Well, I have just dirtied up just about every dish in the kitchen and had fun doing so…thanks to an image I saw on pinterest! I found this recipe at Christie’s blog for making teepee cone cupcakes, and decided to try it. I am bringing it over to my friend’s dinner tomorrow. I am hoping the kids will love them. I didn’t do this for anything school related, however, if you are studying Indians and pilgrims, you could have the cupcake cones ready made for the students to decorate. The only things I did differently than the recipe at Christie’s blog is I used a large foil roaster pan instead, and I iced the bottom of the cones in addition to using the chocolate. I couldn’t find leaf sprinkles at Wal-mart or Hobby Lobby, so I sifted through some colored ones I had and took out the pink and blue (I know ridiculous!). Sadly, the stocker at Wal-mart told me that they had replaced the leaf sprinkles with Christmas sprinkles–and to think Thanksgiving isn’t even officially here!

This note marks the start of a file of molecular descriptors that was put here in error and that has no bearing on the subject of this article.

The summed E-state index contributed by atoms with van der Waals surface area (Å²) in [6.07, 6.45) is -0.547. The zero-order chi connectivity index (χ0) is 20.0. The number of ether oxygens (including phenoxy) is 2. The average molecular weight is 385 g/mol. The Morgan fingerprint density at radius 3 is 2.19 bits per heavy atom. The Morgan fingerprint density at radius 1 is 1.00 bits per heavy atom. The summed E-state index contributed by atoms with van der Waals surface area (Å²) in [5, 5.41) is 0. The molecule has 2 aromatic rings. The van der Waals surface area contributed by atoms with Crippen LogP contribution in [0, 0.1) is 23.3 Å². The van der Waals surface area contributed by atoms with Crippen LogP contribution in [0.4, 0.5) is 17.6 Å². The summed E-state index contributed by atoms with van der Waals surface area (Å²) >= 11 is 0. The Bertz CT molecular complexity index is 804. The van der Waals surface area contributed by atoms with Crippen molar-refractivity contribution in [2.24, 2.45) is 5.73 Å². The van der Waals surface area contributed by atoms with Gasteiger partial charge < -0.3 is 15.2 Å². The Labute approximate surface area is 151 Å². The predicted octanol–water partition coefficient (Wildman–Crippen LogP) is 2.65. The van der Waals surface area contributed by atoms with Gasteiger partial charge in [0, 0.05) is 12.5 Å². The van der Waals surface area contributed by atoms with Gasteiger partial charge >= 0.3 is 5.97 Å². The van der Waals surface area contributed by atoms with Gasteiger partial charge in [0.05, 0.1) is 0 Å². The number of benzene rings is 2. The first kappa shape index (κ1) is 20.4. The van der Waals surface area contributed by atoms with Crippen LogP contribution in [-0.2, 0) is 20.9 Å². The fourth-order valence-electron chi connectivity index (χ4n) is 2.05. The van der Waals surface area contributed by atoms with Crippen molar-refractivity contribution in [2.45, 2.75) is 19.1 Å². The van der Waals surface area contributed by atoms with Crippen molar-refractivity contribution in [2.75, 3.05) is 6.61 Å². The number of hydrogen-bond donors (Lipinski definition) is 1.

Take a visit to this free clip art website by Lee Hansen to find lots of cute borders, and clip art images. Many of the images are of holiday items. I especially like the borders. The clip art is completely free for classroom use, club use, non profit use, personal use, blogs, or web page articles. The clip art may not be used for commercial use.
Prepare to be inspired! If you are looking for quality teacher blogs, you will find countless quality blogs at the following link here. The blogs are grouped by grade levels preschool- twelfth grade. Special education blogs are even included. Some blogs are not grade level specific but address a specific content area. Happy reading!
I happened across this teacher’s blog below and it has some amazing out of the box ideas to make math learning fun. To name a few of his ideas…He has students to bring in a photo to display a mathematical equation using food for extra credit. Students build a clock using other ways to make numbers such as 3 could be represented on the clock as the square root of nine or 12 could be represented as 6×2. There are many other great ideas to see. Students also create birthday cards using their age as a variable x and then writing equations inside the card with the variables. This blog is ideal for sparking the creativity of 5th grade, middle, and high school math teachers.